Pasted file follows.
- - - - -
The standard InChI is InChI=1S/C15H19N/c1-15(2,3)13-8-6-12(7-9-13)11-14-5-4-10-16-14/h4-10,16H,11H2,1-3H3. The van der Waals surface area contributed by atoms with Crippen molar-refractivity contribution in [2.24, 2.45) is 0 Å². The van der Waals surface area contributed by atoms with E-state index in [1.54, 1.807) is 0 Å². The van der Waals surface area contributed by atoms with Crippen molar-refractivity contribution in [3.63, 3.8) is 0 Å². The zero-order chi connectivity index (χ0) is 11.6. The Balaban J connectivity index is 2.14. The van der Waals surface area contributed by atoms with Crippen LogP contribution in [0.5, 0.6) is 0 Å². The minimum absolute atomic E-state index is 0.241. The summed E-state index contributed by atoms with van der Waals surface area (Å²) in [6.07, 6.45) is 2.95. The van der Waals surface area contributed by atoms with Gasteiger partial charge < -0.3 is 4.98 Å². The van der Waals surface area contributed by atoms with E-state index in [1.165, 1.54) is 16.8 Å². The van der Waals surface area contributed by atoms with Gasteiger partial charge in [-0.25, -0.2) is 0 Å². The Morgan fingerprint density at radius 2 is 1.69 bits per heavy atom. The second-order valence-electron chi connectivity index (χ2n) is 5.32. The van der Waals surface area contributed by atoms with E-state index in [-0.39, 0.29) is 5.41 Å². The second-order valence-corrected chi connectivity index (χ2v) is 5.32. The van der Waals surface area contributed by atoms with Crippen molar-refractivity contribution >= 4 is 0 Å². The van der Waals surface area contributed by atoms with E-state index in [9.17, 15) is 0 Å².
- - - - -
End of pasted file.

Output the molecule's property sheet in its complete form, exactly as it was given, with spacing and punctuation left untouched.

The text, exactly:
The standard InChI is InChI=1S/C15H19N/c1-15(2,3)13-8-6-12(7-9-13)11-14-5-4-10-16-14/h4-10,16H,11H2,1-3H3. The van der Waals surface area contributed by atoms with Crippen molar-refractivity contribution in [2.24, 2.45) is 0 Å². The van der Waals surface area contributed by atoms with E-state index in [1.54, 1.807) is 0 Å². The van der Waals surface area contributed by atoms with Crippen molar-refractivity contribution in [3.63, 3.8) is 0 Å². The zero-order chi connectivity index (χ0) is 11.6. The Balaban J connectivity index is 2.14. The van der Waals surface area contributed by atoms with Crippen LogP contribution in [0.5, 0.6) is 0 Å². The minimum absolute atomic E-state index is 0.241. The summed E-state index contributed by atoms with van der Waals surface area (Å²) in [6.07, 6.45) is 2.95. The van der Waals surface area contributed by atoms with Gasteiger partial charge < -0.3 is 4.98 Å². The van der Waals surface area contributed by atoms with E-state index in [1.165, 1.54) is 16.8 Å². The van der Waals surface area contributed by atoms with Gasteiger partial charge in [-0.25, -0.2) is 0 Å². The Morgan fingerprint density at radius 2 is 1.69 bits per heavy atom. The second-order valence-electron chi connectivity index (χ2n) is 5.32. The van der Waals surface area contributed by atoms with E-state index in [-0.39, 0.29) is 5.41 Å². The second-order valence-corrected chi connectivity index (χ2v) is 5.32. The van der Waals surface area contributed by atoms with Crippen molar-refractivity contribution >= 4 is 0 Å². The van der Waals surface area contributed by atoms with E-state index in [9.17, 15) is 0 Å².